While hospital staff takes care of Hennessy, Humane Law Enforcement Agents are taking care of business. On December 11, Agents arrested Laquanda Carter, Hennessy’s owner. Carter, 27, was charged with animal abuse and faces a year in jail and/or a $1,000 fine if convicted.
Hennessy was rescued thanks to a concerned neighbor who reported the abuse. If you suspect an animal is being abused, don’t keep it to yourself—report it to your local authorities.
On September 29, ASPCA Humane Law Enforcement Agents arrested Manhattan resident Anthony Polanco for striking and injuring his four-year-old Yorkie, Jack.
The investigation began on August 9, when Polanco brought his dog to the ASPCA Animal Hospital for treatment—Jack was unable to walk. When questioned by veterinarians, the 27-year-old admitted to striking the dog while grooming him. Upon further examination, veterinarians determined that Jack had sustained severe blunt force trauma to his spinal cord.
“Inflicting such severe injury on a helpless dog signals the potential for violence directed at other vulnerable victims,” says Stacy Wolf, Vice President and Chief Legal Counsel for the Humane Law Enforcement. “We too often see that animal abusers are repeat offenders.”
Jack is currently recovering at the ASPCA Animal Hospital, where he will remain until he is able to be placed up for adoption. Due to the extent of his injuries, Jack may never regain complete function of his right limbs.
“Jack sustained serious injuries—his body may never fully recover,” says Wolf. “But this victim of abuse deserves a second chance at a better life and the comforts of a new forever home."
Polanco, 27, was charged with one count of aggravated animal cruelty and faces up to two years in jail if convicted.
On Wednesday, April 14, the New Hampshire State Senate voted nearly unanimously to pass the Greyhound Protection Act (House Bill 630) to permanently ban the racing of Greyhounds in the Granite State. The bill had already passed the state’s House of Representatives in March, so it now goes to Governor John Lynch, who is expected to sign it into state law.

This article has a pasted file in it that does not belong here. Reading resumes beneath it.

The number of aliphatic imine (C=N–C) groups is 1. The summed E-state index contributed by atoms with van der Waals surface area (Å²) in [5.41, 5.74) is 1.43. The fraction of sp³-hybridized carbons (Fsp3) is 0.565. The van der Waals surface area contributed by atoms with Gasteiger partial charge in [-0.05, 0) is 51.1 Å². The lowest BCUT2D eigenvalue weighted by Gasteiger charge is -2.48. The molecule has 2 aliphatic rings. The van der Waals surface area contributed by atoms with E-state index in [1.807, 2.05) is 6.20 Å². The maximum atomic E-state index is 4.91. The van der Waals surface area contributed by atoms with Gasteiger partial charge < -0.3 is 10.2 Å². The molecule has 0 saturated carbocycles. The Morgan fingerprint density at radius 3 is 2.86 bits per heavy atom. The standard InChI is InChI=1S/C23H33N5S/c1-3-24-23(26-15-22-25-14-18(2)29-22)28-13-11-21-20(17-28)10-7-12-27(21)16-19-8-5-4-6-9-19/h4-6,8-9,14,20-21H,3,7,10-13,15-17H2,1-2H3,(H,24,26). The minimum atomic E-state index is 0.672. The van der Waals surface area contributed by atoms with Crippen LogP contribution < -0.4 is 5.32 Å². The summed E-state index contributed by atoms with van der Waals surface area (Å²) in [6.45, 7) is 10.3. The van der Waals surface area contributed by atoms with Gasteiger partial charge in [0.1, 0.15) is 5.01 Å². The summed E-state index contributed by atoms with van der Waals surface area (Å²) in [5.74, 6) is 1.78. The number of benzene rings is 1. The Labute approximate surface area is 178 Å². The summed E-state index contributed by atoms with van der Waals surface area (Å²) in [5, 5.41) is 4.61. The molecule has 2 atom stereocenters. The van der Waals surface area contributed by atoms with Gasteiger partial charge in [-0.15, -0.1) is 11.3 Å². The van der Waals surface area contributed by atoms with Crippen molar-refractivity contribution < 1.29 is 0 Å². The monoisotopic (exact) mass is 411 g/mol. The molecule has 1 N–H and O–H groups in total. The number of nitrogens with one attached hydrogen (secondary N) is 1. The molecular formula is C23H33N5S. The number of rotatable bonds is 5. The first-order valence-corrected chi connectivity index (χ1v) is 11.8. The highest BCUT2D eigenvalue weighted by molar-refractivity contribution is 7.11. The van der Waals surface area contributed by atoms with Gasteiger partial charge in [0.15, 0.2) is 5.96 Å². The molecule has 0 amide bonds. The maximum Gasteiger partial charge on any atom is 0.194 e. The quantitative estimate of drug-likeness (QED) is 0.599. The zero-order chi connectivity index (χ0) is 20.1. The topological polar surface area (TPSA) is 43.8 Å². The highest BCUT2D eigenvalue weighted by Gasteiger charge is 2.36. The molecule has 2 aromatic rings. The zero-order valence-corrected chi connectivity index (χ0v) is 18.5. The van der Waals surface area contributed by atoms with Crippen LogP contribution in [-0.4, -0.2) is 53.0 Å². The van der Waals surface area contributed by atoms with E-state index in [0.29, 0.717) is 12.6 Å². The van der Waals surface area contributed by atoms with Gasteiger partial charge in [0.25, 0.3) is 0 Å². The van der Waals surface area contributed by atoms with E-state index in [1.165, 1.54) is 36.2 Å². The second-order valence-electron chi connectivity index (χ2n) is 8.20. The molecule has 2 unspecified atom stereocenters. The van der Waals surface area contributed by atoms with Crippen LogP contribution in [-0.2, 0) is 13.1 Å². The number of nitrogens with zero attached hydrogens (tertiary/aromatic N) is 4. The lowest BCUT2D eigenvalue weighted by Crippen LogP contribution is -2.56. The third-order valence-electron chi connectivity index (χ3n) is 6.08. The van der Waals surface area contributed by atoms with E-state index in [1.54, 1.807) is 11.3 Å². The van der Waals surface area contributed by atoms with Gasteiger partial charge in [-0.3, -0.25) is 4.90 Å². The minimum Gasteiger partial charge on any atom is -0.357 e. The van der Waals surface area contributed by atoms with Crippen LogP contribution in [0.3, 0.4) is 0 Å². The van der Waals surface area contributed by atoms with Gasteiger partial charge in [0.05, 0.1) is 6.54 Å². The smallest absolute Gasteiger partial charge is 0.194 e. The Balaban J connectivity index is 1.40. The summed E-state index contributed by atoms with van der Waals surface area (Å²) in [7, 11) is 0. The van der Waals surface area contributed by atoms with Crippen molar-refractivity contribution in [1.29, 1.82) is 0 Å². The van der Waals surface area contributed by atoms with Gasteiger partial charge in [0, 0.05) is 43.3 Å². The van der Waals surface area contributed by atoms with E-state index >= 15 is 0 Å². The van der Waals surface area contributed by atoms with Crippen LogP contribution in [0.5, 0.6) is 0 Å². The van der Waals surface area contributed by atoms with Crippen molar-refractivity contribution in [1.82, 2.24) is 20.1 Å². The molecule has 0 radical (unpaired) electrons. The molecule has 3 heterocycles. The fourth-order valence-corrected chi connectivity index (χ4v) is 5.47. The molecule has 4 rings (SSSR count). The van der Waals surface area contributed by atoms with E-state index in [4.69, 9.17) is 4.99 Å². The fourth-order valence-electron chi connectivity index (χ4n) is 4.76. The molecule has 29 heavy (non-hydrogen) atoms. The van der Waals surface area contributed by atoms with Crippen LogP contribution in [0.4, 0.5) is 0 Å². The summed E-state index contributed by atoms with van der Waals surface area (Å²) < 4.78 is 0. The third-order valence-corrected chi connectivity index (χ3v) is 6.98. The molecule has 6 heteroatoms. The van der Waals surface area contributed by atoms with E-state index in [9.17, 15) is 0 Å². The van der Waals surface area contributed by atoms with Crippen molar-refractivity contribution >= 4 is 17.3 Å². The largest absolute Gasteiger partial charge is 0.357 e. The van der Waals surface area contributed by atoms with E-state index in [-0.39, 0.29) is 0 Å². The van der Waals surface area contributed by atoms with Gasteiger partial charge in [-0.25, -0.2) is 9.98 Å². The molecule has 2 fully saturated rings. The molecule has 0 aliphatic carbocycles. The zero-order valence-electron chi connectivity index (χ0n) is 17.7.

Thanks for this legislative victory are due in part to the New Hampshire-based members of the ASPCA Advocacy Brigade, who sent 267 emails to their state senators urging support for the act, and to Senator Sheila Roberge, who took the Senate floor to tell the tragic story of Amber, a Greyhound who lost her life in a violent track accident. Amber was one of nearly 1,200 dogs injured while racing in New Hampshire between 2005 and 2008—these injuries included broken legs, paralysis, cardiac arrest and head trauma.
The ASPCA opposes dog racing, which is an inherently cruel form of entertainment. Racing dogs are confined for 20 hours or more a day in small cages, often wearing muzzles; they are bred excessively in the quest for good runners, with the “excess” puppies killed or otherwise discarded; they suffer from inhumane transportation as they’re shuttled from state to state for racing purposes; and they regularly endure serious and fatal injuries.
The nine states that have banned dog racing are: Maine (1993), Virginia (1995), Vermont (1995), Idaho (1996), Washington (1996), Nevada (1997), North Carolina (1998), Pennsylvania (2004) and Massachusetts (2008, effective 2010). For more information about the plight of racing Greyhounds, please visit ASPCA.org/dogracing.